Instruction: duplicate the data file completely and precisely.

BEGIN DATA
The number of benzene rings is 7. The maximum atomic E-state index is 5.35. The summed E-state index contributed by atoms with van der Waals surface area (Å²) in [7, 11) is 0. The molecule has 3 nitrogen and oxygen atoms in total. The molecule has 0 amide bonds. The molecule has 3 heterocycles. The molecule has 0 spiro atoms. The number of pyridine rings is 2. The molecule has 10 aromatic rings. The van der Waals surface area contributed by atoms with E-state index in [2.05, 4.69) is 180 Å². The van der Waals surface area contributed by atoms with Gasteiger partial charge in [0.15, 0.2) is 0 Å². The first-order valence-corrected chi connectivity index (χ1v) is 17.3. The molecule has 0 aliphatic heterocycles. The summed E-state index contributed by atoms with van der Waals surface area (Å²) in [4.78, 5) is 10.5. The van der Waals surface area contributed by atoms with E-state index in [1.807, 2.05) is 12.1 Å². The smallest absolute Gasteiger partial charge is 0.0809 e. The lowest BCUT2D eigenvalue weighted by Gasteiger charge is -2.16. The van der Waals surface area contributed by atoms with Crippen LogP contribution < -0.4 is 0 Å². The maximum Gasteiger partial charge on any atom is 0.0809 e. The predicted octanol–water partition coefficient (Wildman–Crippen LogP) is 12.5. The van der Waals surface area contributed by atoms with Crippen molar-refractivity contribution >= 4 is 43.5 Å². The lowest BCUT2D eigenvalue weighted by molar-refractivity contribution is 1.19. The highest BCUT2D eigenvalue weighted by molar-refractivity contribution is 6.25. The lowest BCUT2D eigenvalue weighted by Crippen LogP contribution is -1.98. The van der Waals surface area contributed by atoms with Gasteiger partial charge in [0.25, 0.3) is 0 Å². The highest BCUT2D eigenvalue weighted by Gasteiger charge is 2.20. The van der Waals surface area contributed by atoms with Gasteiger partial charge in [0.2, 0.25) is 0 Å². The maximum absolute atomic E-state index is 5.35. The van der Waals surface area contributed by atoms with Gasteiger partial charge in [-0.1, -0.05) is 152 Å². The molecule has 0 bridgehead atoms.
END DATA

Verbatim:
The number of benzene rings is 7. The maximum atomic E-state index is 5.35. The summed E-state index contributed by atoms with van der Waals surface area (Å²) in [7, 11) is 0. The molecule has 3 nitrogen and oxygen atoms in total. The molecule has 0 amide bonds. The molecule has 3 heterocycles. The molecule has 0 spiro atoms. The number of pyridine rings is 2. The molecule has 10 aromatic rings. The van der Waals surface area contributed by atoms with E-state index in [2.05, 4.69) is 180 Å². The van der Waals surface area contributed by atoms with Gasteiger partial charge in [0.15, 0.2) is 0 Å². The first-order valence-corrected chi connectivity index (χ1v) is 17.3. The molecule has 0 aliphatic heterocycles. The summed E-state index contributed by atoms with van der Waals surface area (Å²) in [4.78, 5) is 10.5. The van der Waals surface area contributed by atoms with E-state index in [1.807, 2.05) is 12.1 Å². The smallest absolute Gasteiger partial charge is 0.0809 e. The lowest BCUT2D eigenvalue weighted by Gasteiger charge is -2.16. The van der Waals surface area contributed by atoms with Crippen LogP contribution < -0.4 is 0 Å². The maximum Gasteiger partial charge on any atom is 0.0809 e. The predicted octanol–water partition coefficient (Wildman–Crippen LogP) is 12.5. The van der Waals surface area contributed by atoms with Crippen molar-refractivity contribution >= 4 is 43.5 Å². The lowest BCUT2D eigenvalue weighted by molar-refractivity contribution is 1.19. The highest BCUT2D eigenvalue weighted by molar-refractivity contribution is 6.25. The lowest BCUT2D eigenvalue weighted by Crippen LogP contribution is -1.98. The van der Waals surface area contributed by atoms with Gasteiger partial charge in [0.25, 0.3) is 0 Å². The highest BCUT2D eigenvalue weighted by Gasteiger charge is 2.20. The van der Waals surface area contributed by atoms with Gasteiger partial charge in [0.2, 0.25) is 0 Å². The maximum absolute atomic E-state index is 5.35. The van der Waals surface area contributed by atoms with Gasteiger partial charge in [-0.1, -0.05) is 152 Å². The molecule has 0 bridgehead atoms.